Despite this, since the Privacy Act does not define 'public figures,' and amid growing amok online media in Nepal, it will be a challenge to safeguard the privacy of some individuals. Additionally, the media may be faced with frequent challenges to clarify that its coverage is indeed related to the public interest.

Data collection and preservation
In addition to the protection of various private information, Section 12 of the Privacy Act aims at regulating unauthorised and haphazard data collection. Consent is now required before the collection of private information, and even if consent is obtained, the collected data should only be used for the purposes for which it was collected.

The Privacy Act prohibits the collection, storage, preservation, analysis, procession or publication of data without the approval of an authorised person or a person acting under the authority of such a person. However, information can be collected for the purpose of study or research with the permission of the related person.

For the purposes of study, aspects such as the time of information collection, the subject matter of the information, the nature and purpose of included data, the method of information collection and the protection of collected information have to be disclosed to the concerned person beforehand.

This requirement creates added responsibility for online businesses, as they require data collection from users on a regular basis. Further, their increased responsibility will also extend to limitation of data sharing with third parties.

Responsibility of public entities
The Privacy Act puts huge responsibility on public entities to protect and preserve data they control. They are restricted from handing over such data to any other person or entity without the consent of the concerned person.

The Privacy Act has included certain information relating to persons holding a public office as an exception to the aforementioned. This includes information related to identification of the public office where one is employed, contact information relating to the public office, the name and position of a person as stated in a letter or documents issued by a public entity, details of the work executed by such a person, and issues related to the terms and conditions of the service.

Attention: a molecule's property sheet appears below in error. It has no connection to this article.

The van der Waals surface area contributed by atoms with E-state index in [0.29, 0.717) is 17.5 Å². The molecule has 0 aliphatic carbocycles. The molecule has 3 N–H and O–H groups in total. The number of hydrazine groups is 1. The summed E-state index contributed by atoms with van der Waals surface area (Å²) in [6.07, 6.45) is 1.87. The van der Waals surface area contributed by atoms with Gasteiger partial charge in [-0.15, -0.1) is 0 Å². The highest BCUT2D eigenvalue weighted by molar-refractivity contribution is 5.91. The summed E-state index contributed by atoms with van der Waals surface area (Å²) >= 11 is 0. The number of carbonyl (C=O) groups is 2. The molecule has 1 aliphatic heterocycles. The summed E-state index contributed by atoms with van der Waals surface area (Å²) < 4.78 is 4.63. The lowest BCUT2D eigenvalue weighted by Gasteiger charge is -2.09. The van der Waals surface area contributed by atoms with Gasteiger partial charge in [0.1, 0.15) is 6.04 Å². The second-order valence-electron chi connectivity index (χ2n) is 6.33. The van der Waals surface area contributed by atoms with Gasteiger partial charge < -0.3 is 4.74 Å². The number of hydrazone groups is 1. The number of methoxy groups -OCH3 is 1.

Further, the Privacy Act has restricted the processing of sensitive data in control of a public entity. The following are termed as a sensitive data:

  • Caste, ethnicity and origin of a person;
  • Political affiliation;
  • Religion of a person;
  • Physical or mental health of a person;
  • Sexual orientation; and
  • Property details.

These data can only be processed during the diagnosis, treatment, and management of public health, and the delivery of health services to a person if such data has been made public by the concerned individual themselves.

An individual has a right to correct information related to them in the public entity if such data are wrong. However, to have such information corrected, the individual should not have received any benefits based on such data.

Offences and filing of complaints
Violation of the Privacy Act is treated as a criminal offence for which criminal proceedings can be initiated, either as a private criminal case or a state party criminal case.